Innovation and composites go hand-in-hand and that couldn’t be truer for this Wisconsin-based company, Composite Rebar Technologies, Inc. (CRT). The company has developed a hollow fiber reinforced polymer (FRP) composite rebar and the process to produce it.

According to Robert Gibson, owner of CRT, because of its hollow core, the bar can generate more strength and use less material than a standard composite rebar. “The fact that the rebar is hollow means it offers more functionality, meaning it can be used as a conduit,” says Gibson.

CM Interviews caught up with Gibson to give our readers an exclusive interview that discusses the hollow rebar. Read about the development and uses of the hollow rebar more in the November/December issue of Composites Manufacturing magazine – online the first week of November. Plus take a look at plant safety, employee training and business marketing from the perspective of industry leaders, the latest developments in the military market and more.

What’s in store for infrastructure once composite rebar becomes a more prominent alternative to steel?

Within the last several years, the federal government has changed its approach toward supporting infrastructure repair, replacement and development. The government is encouraging, promoting and soon, I think, requiring a life-cycle cost analysis to determine the most effective way to build more sustainable, durable and economic infrastructures. Wherever there is a corrosion issue, it makes more sense to use products that last much longer. Rebar is a great example.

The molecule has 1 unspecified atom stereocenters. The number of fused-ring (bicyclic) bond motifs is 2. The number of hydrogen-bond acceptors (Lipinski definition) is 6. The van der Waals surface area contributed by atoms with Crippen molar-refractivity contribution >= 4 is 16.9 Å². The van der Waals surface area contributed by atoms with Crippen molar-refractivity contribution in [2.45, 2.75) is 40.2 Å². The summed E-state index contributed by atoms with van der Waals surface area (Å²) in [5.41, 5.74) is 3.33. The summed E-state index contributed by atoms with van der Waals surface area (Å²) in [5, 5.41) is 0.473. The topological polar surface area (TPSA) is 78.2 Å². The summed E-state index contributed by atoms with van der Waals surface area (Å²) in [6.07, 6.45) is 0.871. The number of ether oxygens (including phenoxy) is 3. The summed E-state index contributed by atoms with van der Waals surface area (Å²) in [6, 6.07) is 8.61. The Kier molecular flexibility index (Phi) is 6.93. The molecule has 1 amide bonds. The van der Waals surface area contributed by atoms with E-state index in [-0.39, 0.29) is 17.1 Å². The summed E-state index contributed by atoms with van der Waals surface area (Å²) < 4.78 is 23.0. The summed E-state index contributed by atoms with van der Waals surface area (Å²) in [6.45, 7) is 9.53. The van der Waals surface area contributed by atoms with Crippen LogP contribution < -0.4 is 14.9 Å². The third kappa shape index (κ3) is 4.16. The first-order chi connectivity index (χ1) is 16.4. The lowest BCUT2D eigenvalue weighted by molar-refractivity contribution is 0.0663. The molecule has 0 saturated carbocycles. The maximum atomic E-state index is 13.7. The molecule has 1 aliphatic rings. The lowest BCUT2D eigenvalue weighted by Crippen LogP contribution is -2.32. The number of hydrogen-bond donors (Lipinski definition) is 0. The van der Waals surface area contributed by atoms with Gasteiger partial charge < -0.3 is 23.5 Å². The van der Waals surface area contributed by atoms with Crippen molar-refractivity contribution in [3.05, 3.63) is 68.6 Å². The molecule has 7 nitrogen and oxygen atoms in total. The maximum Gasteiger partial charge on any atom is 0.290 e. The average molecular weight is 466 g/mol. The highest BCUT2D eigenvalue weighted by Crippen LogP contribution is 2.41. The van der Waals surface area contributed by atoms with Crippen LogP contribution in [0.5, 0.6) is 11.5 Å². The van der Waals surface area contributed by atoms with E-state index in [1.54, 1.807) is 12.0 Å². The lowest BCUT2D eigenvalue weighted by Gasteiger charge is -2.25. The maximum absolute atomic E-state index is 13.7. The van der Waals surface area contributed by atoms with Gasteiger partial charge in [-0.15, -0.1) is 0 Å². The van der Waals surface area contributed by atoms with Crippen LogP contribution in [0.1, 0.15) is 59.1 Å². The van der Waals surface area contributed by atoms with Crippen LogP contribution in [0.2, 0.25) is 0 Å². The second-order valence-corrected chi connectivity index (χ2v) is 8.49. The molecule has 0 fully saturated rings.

It is terribly wasteful to use steel rebar for a bridge deck in an area where there is a corrosion issue. Maintenance costs will increase and eventually the deck will have to be rebuilt due to the rebar failure. We now have a better product to handle corrosive situations – the composite rebar. As a result, the government is now designing long-life bridge decks and extending the design life.

What makes the hollow rebar different than the standard composites rebar?

I find the hollow rebar interesting because the hollow core adds the potential for additional functionalities. That might mean putting sensors in structures to make smart structures or circulating fluids to heat a bridge deck. We also put a unique material on the exterior of the bar which is fully-bonded, both mechanically and chemically, to the fiberglass bar itself with a ridge surrounding the bar, much like a screw thread. With the external screw thread, the hollow rebar can provide a way to connect one rebar to another rebar.